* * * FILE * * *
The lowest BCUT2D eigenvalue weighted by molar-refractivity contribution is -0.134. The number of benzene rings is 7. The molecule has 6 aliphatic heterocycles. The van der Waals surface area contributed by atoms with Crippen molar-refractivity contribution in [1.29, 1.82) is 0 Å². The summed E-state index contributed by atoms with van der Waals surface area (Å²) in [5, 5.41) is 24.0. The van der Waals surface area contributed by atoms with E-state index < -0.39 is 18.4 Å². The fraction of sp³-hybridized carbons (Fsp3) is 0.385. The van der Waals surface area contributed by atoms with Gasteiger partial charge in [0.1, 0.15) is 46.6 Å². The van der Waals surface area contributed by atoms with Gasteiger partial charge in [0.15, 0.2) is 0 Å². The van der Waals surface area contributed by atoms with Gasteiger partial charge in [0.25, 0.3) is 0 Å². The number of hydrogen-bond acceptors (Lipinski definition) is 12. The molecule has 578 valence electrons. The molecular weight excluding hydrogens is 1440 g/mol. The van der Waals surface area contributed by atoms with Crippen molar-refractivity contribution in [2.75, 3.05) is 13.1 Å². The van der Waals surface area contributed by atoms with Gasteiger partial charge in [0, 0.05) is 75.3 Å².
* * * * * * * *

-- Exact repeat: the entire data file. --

The lowest BCUT2D eigenvalue weighted by molar-refractivity contribution is -0.134. The number of benzene rings is 7. The molecule has 6 aliphatic heterocycles. The van der Waals surface area contributed by atoms with Crippen molar-refractivity contribution in [1.29, 1.82) is 0 Å². The summed E-state index contributed by atoms with van der Waals surface area (Å²) in [5, 5.41) is 24.0. The van der Waals surface area contributed by atoms with E-state index < -0.39 is 18.4 Å². The fraction of sp³-hybridized carbons (Fsp3) is 0.385. The van der Waals surface area contributed by atoms with Gasteiger partial charge in [0.1, 0.15) is 46.6 Å². The van der Waals surface area contributed by atoms with Gasteiger partial charge in [0.15, 0.2) is 0 Å². The van der Waals surface area contributed by atoms with Gasteiger partial charge in [0.25, 0.3) is 0 Å². The number of hydrogen-bond acceptors (Lipinski definition) is 12. The molecule has 578 valence electrons. The molecular weight excluding hydrogens is 1440 g/mol. The van der Waals surface area contributed by atoms with Crippen molar-refractivity contribution in [2.75, 3.05) is 13.1 Å². The van der Waals surface area contributed by atoms with Gasteiger partial charge in [0, 0.05) is 75.3 Å².